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3x3 Raised Vegetable plot - but no soil!

Last post 24-03-2007 6:15 PM by oldwinegum. 4 replies.

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  • 06/03/2007 06:56 AM
    • WoodyS
    • 06 Mar 2007
    • 2
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    Hi all, I've just made a 3x3 raised bed so my son and I can have a go at growing veg for the first time. We're planning on following the Harlow Carr planting plan to get us on our way, but haven't got enough soil to fill the bed. Can anyone suggest a good mix of what 'soil' I should be getting to fill it? Whatever I use, I know that I'm going to have to buy it in (my compost bin is looking good, but it's only half full!) Thank you! [Edited on 06/03/2007]

  • 06/03/2007 09:53 AM
    • DunDiggin
    • Bracknell, Berkshire
    • 25 Feb 2007
    • 62
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    Hi Woody I take it thats a 3m x3m bed. Your best bet is to buy topsoil by the tonne from a reputable nursery or garden center. A good topsoil should have sufficient nutrients and humus(organic matter) to get you through to the autumn without too much trouble, although it may benefit from an application of Fish, Blood, and Bone a couple of weeks before planting your crops. As an aid in your calculations a 1 tonne bag is 0.8 cubic metres so will cover an area 3m x 1.3m x 0.2m (10ft x 4ft x 8"). I'm assuming your bed is at least 8" (0.2m) deep. If this is too expensive an option for you then try your local freecycle and see if anybody is having any building work done locally that is willing to donate you some topsoil. In this instance you'll need to add some well rotted manure or good compost. Your only option for this may be a nursery or garden center. If you find a manure source it must have been standing for at least 2 years otherwise it will be too "rich" for your crops. All the best [URL=http://vortexs-veg-patch.blogspot.com]Vortex[/URL]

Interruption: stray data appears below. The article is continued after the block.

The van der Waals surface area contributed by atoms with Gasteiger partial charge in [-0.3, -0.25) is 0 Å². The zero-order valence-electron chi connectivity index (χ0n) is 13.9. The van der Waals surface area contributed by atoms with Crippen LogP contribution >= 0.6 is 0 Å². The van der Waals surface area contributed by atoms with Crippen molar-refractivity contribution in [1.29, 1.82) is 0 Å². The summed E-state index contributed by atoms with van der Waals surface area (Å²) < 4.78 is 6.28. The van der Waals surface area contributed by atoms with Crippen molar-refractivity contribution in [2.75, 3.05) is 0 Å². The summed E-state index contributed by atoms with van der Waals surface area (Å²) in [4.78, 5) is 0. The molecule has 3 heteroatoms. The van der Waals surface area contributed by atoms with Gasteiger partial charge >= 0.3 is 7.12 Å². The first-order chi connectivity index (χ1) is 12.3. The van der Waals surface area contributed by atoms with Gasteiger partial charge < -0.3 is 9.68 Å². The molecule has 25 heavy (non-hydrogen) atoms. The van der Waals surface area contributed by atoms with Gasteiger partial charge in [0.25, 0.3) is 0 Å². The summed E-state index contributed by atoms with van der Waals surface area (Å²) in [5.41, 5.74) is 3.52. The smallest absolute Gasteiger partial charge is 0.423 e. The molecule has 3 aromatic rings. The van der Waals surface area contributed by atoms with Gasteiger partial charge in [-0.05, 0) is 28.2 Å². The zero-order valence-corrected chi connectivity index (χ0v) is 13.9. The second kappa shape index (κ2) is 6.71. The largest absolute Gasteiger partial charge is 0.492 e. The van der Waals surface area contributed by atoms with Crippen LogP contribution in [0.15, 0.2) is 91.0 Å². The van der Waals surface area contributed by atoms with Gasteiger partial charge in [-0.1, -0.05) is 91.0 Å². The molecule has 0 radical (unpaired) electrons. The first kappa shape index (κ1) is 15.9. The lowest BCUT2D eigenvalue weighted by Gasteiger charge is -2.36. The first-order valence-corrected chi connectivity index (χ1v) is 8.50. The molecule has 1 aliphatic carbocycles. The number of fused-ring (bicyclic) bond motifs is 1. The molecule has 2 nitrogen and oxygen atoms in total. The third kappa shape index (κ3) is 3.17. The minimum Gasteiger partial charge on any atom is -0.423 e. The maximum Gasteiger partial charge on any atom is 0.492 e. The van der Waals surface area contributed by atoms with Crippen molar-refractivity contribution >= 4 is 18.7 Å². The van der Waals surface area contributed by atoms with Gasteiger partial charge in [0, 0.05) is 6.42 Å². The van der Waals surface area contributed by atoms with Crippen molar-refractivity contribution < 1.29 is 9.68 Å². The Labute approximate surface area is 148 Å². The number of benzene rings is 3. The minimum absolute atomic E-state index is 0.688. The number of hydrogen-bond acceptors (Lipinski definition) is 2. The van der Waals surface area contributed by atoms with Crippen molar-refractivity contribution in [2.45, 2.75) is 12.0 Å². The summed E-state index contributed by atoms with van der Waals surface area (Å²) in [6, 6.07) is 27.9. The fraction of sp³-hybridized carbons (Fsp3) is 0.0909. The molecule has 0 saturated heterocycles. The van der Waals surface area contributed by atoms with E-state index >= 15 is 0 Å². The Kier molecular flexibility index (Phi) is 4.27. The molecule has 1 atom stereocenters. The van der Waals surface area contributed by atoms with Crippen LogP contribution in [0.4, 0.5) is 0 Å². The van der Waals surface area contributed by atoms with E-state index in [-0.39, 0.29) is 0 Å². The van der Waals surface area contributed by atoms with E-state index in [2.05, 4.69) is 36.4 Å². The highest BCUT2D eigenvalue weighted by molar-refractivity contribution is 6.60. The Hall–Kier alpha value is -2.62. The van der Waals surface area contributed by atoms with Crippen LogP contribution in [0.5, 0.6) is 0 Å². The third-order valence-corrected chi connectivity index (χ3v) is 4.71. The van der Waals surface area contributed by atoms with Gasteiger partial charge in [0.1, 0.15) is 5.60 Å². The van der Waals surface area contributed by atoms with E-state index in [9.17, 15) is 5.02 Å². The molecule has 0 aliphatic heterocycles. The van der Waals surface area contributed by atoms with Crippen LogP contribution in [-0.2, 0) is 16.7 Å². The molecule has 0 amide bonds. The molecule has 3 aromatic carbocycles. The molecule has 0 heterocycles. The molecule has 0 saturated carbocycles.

DunDiggin

    Blog: http://vortexs-veg-patch.blogspot.com
  • 06/03/2007 04:08 PM
    • WoodyS
    • 06 Mar 2007
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    Thanks Vortex, I'll start looking around for best prices. Best wishes, WoodyS

  • 07/03/2007 01:27 PM
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    It is usual to scoop up soil from paths, lowering these, and use the soil to raise the bed - no cost, no risk of buying a pup and no risk of importing diseases or weeds. Boggy

    Beware the bat-eared bogweevil
  • 24/03/2007 06:15 PM
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    This might be obvious be just in case. You do not have to fill raised beds. The idea is that each year you add compost and the little beasties take it down for you. Also I have found that the walls act as a great wind break and a fixing point for fleece and netting. I have 11 beds and non of them are full yet and they work wonderfully. ttfn